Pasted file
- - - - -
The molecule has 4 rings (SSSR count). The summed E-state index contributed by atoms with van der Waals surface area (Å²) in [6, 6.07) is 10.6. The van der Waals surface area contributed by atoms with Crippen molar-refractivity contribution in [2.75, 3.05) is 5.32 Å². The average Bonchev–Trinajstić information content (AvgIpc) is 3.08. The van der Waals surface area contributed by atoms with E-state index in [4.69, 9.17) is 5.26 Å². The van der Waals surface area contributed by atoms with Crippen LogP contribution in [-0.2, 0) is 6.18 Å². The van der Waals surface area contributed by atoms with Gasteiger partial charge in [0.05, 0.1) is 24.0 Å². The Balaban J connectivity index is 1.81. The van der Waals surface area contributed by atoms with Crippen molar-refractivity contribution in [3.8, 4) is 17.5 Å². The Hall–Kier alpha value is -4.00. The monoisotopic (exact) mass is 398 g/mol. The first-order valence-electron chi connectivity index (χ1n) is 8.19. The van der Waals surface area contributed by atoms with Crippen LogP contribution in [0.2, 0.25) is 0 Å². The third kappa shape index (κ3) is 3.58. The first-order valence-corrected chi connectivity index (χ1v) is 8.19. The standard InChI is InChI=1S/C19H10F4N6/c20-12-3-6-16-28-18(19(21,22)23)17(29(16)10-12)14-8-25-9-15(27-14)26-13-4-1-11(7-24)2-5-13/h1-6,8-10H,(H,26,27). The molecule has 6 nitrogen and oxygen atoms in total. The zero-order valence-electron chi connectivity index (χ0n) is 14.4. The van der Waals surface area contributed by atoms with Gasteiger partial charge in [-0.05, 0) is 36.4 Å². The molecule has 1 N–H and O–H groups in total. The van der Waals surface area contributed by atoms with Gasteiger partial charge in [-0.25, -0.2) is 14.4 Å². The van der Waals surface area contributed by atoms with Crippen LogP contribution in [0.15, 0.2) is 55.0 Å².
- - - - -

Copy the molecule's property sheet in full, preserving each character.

The molecule has 4 rings (SSSR count). The summed E-state index contributed by atoms with van der Waals surface area (Å²) in [6, 6.07) is 10.6. The van der Waals surface area contributed by atoms with Crippen molar-refractivity contribution in [2.75, 3.05) is 5.32 Å². The average Bonchev–Trinajstić information content (AvgIpc) is 3.08. The van der Waals surface area contributed by atoms with E-state index in [4.69, 9.17) is 5.26 Å². The van der Waals surface area contributed by atoms with Crippen LogP contribution in [-0.2, 0) is 6.18 Å². The van der Waals surface area contributed by atoms with Gasteiger partial charge in [0.05, 0.1) is 24.0 Å². The Balaban J connectivity index is 1.81. The van der Waals surface area contributed by atoms with Crippen molar-refractivity contribution in [3.8, 4) is 17.5 Å². The Hall–Kier alpha value is -4.00. The monoisotopic (exact) mass is 398 g/mol. The first-order valence-electron chi connectivity index (χ1n) is 8.19. The van der Waals surface area contributed by atoms with Crippen LogP contribution in [0.2, 0.25) is 0 Å². The third kappa shape index (κ3) is 3.58. The first-order valence-corrected chi connectivity index (χ1v) is 8.19. The standard InChI is InChI=1S/C19H10F4N6/c20-12-3-6-16-28-18(19(21,22)23)17(29(16)10-12)14-8-25-9-15(27-14)26-13-4-1-11(7-24)2-5-13/h1-6,8-10H,(H,26,27). The molecule has 6 nitrogen and oxygen atoms in total. The zero-order valence-electron chi connectivity index (χ0n) is 14.4. The van der Waals surface area contributed by atoms with Gasteiger partial charge in [-0.05, 0) is 36.4 Å². The molecule has 1 N–H and O–H groups in total. The van der Waals surface area contributed by atoms with Gasteiger partial charge in [-0.25, -0.2) is 14.4 Å². The van der Waals surface area contributed by atoms with Crippen LogP contribution in [0.15, 0.2) is 55.0 Å².